I’ll assume that the orchards and forest garden are fairly uncontroversial forms of land use – I’ll probably post more about them in the future. What’s getting increasingly contentious these days (not that you’ll read about it in The Sun – though maybe one day you will…that’ll be when we know we really have blown it ecologically) is the balance between woodland proper, permanent grassland and cropland.

In his excellent book Meat: A Benign Extravagance, Simon Fairlie writes “There is a fringe of the green movement which has managed to reduce the complexity of nature to the formula ‘trees good, no trees bad’….If such people get hold of an area of grassland, often the first thing they want to do with it is plant trees all over it. The fact that someone, a long time ago, went to a lot of trouble to get the trees out, and that generations of people have spent energy making sure that trees stayed out, is lost on them” (p.239). In contrast to the products of the grassland a tree trunk, says Fairlie, is “a triumph of inedibility” (p.233).

Incidentally, I keep referring to Fairlie’s book on this blog, calling it ‘excellent’, and then disagreeing with it…and I’m now going to do it again. But it is excellent – the most comprehensive and nuanced case for global small-scale agriculture that I’ve come across.

Fairlie’s point is that woodland is a low value, fairly unproductive land use, whereas good agricultural land is best reserved for higher value agricultural use – particularly as we look forward to a time when we may have to make more effective use of every bit of farmland we have. The tree fetishists, on the other hand, have more nebulous – perhaps even spiritual – ends, like creating nice treescapes for human repose. Such dilettantism cuts little ice with Fairlie – “Woodland today,” he says, “is often planted according to the whims of people whose material livelihoods are more or less unrelated to the rural economy, so if these plantations meet the needs of future generations, it will be more by luck than design” (p.242).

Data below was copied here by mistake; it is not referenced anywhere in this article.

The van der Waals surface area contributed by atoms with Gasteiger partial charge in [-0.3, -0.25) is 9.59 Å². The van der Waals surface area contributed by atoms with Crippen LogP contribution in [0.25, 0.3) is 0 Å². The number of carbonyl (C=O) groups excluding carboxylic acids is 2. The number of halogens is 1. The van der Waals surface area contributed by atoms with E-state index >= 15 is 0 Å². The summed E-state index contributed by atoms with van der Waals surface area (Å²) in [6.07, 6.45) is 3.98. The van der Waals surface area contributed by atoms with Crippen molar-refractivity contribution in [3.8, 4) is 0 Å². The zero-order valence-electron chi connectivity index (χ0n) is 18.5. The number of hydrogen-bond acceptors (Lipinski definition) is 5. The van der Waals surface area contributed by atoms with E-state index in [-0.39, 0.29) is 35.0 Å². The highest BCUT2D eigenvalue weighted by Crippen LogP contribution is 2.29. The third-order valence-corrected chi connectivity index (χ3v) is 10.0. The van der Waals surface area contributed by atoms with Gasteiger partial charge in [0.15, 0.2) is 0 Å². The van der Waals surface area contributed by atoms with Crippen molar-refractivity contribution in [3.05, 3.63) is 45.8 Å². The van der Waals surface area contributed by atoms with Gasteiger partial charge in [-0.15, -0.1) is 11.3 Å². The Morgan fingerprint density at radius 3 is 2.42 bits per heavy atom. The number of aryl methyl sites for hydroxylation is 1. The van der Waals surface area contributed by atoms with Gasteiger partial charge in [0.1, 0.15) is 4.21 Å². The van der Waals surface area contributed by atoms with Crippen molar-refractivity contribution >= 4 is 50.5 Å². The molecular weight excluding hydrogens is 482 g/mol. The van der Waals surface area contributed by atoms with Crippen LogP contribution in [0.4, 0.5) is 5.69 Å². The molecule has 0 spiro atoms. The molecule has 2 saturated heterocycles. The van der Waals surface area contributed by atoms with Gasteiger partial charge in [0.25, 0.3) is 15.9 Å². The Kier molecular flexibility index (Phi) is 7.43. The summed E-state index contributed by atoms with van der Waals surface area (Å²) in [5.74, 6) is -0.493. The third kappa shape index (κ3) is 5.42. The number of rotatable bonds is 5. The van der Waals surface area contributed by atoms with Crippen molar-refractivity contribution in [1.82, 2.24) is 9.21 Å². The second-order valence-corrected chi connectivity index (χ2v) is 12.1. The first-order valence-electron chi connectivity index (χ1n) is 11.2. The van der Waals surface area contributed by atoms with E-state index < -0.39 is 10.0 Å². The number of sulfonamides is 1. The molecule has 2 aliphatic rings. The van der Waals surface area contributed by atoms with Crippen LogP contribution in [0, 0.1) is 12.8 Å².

Now, we did plant the amenity woodland at Vallis Veg with some of these vaguer aims in mind. Certainly, despite their inedible trunks, people seem to have a spiritual affinity for trees rarely felt for the annual herbaceous plants that actually feed them, with the possible exception of wheat (we had no trouble recruiting people to help us plant trees at Vallis Veg, whereas volunteers for my onion-weeding events are thinner on the ground). We also planted trees for what seemed at the time more practical objectives – future timber, privacy screening, wind protection, biodiversity, carbon sequestration. We didn’t feel able to manage livestock on the whole 18 acres, so woodland instead of grassland seemed like a good idea.

Reading Fairlie’s analysis has given me pause for thought. Support for it comes from woodland expert Oliver Rackham’s formidable (and excellent) book Woodlands. Rackham points out that woodland plantation on farmed grassland doesn’t usually add much biodiversity, mainly benefitting wildlife that’s already thriving like deer, pheasants, rooks and squirrels (oops…) And you don’t ever get a woodland ground flora if you plant on farmed grassland – you just get tussocky, weedy grass (though actually that is quite good for a lot of wildlife, though hardly very productive agriculturally). Rackham also dismisses carbon sequestration as a worthwhile objective for UK woodland plantation. “Exhorting people to plant trees to sequester carbon dioxide is like telling them to drink more water to hold down rising sea level” (p.439), he says, which is probably a fair point, and not a bad analogy inasmuch as tree-planting and water-drinking are essentially both parts of short-term cycles, whereas the real issue with carbon is our exhumation of long-sequestered reserves laid down in coal measures and oilfields.

So can a case still be made for farmed grassland wood plantations? I think so, if it’s done with proper care. For starters, I’d make the following two points: